|homestead (ˈhəʊmˌstɛd, -stɪd)|
|1.||a house or estate and the adjoining land, buildings, etc, esp a farm|
|2.||(in the US) a house and adjoining land designated by the owner as his fixed residence and exempt under the homestead laws from seizure and forced sale for debts|
|3.||(in western Canada) a piece of land, usually 160 acres, granted to a settler by the federal government|
|4.||(Austral), (NZ) the owner's or manager's residence on a sheep or cattle station; in New Zealand the term includes all outbuildings|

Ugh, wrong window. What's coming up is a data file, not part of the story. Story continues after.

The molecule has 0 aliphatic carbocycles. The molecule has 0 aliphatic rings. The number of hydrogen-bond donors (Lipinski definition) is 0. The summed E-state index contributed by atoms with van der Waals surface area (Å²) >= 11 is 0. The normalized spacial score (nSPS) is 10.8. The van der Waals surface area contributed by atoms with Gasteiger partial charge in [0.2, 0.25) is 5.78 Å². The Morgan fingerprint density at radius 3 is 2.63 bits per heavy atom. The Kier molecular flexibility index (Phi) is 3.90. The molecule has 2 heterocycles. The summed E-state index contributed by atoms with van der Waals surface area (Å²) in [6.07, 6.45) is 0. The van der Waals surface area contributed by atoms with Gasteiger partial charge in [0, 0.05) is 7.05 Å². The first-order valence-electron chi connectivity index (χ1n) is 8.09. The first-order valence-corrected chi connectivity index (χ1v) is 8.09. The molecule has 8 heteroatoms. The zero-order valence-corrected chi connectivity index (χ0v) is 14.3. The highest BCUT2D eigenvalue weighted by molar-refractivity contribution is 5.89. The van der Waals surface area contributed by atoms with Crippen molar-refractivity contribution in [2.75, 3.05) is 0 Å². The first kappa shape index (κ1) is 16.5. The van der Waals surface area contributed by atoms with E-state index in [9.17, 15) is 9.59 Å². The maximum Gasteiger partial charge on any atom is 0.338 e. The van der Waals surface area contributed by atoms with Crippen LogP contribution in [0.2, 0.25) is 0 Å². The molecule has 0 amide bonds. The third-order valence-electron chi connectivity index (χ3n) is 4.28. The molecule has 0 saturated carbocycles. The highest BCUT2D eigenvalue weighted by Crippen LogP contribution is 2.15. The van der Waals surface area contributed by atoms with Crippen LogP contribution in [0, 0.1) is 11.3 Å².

city, Miami-Dade county, southern Florida, U.S., in the fertile Redland district, about 30 miles (50 km) southwest of Miami. The region was inhabited by Tequesta and then Calusa Indians before their disappearance by the early 19th century. Established in 1904 after the arrival of the railroad from Miami, the city took its name from its location in the "homestead country," government land that was opened to homesteading in the late 1890s. It developed as a shipping centre for fruits and vegetables grown on the surrounding farmland. The city became an important agricultural-trading centre, the service centre for nearby Homestead Air Force Base, the headquarters for Everglades National Park (west and south of the city), and the gateway to the Florida Keys. Homestead was struck by three devastating hurricanes in the 20th century (1926, 1945, and 1992), but in each case the city was rebuilt; its economic prospects were hampered after the 1992 storm, however, by the restructuring of the air force base
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